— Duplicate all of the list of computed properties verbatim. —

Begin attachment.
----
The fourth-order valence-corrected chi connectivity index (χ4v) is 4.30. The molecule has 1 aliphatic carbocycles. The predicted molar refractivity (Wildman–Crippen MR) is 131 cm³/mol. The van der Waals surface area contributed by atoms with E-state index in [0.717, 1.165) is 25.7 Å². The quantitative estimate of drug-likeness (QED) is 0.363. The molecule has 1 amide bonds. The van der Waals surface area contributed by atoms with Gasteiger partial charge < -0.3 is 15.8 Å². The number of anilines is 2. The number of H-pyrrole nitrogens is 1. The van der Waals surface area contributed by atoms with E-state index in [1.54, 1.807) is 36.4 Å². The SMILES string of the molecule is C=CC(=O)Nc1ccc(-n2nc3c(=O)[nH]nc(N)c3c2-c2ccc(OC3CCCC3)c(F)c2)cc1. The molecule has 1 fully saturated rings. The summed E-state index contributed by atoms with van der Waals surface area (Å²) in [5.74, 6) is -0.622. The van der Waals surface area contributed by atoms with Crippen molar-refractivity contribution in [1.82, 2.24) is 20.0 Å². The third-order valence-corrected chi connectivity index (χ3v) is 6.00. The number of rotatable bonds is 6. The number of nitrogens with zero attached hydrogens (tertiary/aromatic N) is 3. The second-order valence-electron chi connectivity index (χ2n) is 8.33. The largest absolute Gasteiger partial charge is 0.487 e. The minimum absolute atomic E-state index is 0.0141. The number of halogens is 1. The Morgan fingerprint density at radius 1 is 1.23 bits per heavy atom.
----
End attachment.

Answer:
The fourth-order valence-corrected chi connectivity index (χ4v) is 4.30. The molecule has 1 aliphatic carbocycles. The predicted molar refractivity (Wildman–Crippen MR) is 131 cm³/mol. The van der Waals surface area contributed by atoms with E-state index in [0.717, 1.165) is 25.7 Å². The quantitative estimate of drug-likeness (QED) is 0.363. The molecule has 1 amide bonds. The van der Waals surface area contributed by atoms with Gasteiger partial charge < -0.3 is 15.8 Å². The number of anilines is 2. The number of H-pyrrole nitrogens is 1. The van der Waals surface area contributed by atoms with E-state index in [1.54, 1.807) is 36.4 Å². The SMILES string of the molecule is C=CC(=O)Nc1ccc(-n2nc3c(=O)[nH]nc(N)c3c2-c2ccc(OC3CCCC3)c(F)c2)cc1. The molecule has 1 fully saturated rings. The summed E-state index contributed by atoms with van der Waals surface area (Å²) in [5.74, 6) is -0.622. The van der Waals surface area contributed by atoms with Crippen molar-refractivity contribution in [1.82, 2.24) is 20.0 Å². The third-order valence-corrected chi connectivity index (χ3v) is 6.00. The number of rotatable bonds is 6. The number of nitrogens with zero attached hydrogens (tertiary/aromatic N) is 3. The second-order valence-electron chi connectivity index (χ2n) is 8.33. The largest absolute Gasteiger partial charge is 0.487 e. The minimum absolute atomic E-state index is 0.0141. The number of halogens is 1. The Morgan fingerprint density at radius 1 is 1.23 bits per heavy atom.